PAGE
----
“The School Bus Situation: Because every year there is indeed ‘a school bus situation’.” This is no exaggeration. My triplets are just starting sixth grade. The first week of school is always that adjustment period. Teachers are getting to know the kids. Kids are getting to know the teachers. Where do we sit? What time is lunch? Now that they’re in middle school there’s even more to get used to: Where’s my locker? How do I get to my next class? What time does the bell ring? And this period of adjustment extends to the bus drivers. Where’s the stop? Who’s at the bus stop? What’s the bus route? The only difference is: By the end of the first two weeks, teachers and kids have pretty much settled in… and “the school bus situation” is just getting revved up.
The first day of middle school, the triplets were asked to stand up and tell a little about themselves. My daughter got up there: “My name is Carly Fox. I’m a triplet. I hate being a triplet.” She was heading back to her seat when she turned around. “Oh, and I also hate my last name.”
Way to go on the positive self-talk, Carly. I looked up the number for the school psychologist and added it to my phone contacts so I’d know it when it came up.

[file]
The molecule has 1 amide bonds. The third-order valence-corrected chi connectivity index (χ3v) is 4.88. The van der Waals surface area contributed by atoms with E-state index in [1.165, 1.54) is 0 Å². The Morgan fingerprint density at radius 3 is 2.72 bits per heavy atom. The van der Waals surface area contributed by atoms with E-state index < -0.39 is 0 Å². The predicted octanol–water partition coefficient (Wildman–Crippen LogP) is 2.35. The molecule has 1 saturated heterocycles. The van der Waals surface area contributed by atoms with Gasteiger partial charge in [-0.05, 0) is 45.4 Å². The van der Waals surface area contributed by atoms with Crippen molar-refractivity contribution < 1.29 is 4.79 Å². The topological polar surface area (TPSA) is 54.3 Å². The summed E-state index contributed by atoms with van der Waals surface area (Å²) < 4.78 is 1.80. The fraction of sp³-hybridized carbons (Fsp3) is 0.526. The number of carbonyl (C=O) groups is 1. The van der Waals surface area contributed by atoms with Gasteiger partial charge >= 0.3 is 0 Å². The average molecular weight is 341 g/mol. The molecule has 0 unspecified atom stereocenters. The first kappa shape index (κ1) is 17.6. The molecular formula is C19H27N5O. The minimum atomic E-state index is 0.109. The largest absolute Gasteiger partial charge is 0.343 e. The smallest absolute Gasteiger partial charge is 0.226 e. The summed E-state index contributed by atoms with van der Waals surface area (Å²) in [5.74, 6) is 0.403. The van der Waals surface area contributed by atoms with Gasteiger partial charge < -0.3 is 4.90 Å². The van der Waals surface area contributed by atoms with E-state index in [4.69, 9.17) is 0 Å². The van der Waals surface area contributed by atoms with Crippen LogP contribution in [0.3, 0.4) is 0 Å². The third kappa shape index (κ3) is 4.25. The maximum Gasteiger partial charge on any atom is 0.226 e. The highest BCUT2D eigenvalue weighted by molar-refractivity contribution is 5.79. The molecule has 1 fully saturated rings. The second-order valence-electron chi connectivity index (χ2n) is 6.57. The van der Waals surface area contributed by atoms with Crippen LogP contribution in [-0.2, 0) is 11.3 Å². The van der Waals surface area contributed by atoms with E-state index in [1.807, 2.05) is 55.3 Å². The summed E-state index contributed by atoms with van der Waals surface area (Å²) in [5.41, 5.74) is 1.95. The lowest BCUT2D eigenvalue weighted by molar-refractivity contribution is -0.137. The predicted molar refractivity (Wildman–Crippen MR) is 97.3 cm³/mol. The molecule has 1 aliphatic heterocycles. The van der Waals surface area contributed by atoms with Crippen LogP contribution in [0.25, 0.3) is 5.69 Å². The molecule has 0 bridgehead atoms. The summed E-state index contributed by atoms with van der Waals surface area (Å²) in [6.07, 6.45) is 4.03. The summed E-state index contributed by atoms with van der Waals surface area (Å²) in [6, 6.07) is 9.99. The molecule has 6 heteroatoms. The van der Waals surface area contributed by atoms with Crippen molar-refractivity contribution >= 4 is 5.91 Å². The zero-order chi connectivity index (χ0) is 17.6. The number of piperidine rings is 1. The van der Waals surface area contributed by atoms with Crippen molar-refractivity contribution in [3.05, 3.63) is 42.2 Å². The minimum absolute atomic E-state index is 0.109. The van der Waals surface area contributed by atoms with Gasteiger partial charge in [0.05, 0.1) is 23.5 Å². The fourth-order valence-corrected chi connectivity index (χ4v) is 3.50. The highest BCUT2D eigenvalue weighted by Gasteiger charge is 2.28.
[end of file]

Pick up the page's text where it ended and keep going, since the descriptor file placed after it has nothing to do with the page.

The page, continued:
Messy kids. I have three of them and I might know why. I’ll be the first to tell you that I’m not a tidy person. I don’t like to look around and see things in disarray. I don’t like an unmade bed or dirt, filth, or grime, but I’m naturally a messy person. People who are messy like to say: “I’m messy, but not dirty. There’s a difference.” I agree. There is a difference, and I’m both.
I’ve been married to my husband for 13 1/2 years and I have no idea if he’s messy or not. It’s because no matter how messy he might be, I’ll always out-mess him. He always cracks before I do. If there are dishes in the sink or a pile of newspapers on the counter, he can’t take it before I can’t take it. My “can’t take it anymore” threshold is disturbingly high for mess. So this is the example I’m setting for my triplets.
I’ve been observing them for eleven years now. What I’ve witnessed is perfectly natural. I just haven’t decided whether they’re naturally messy kids or naturally lazy kids.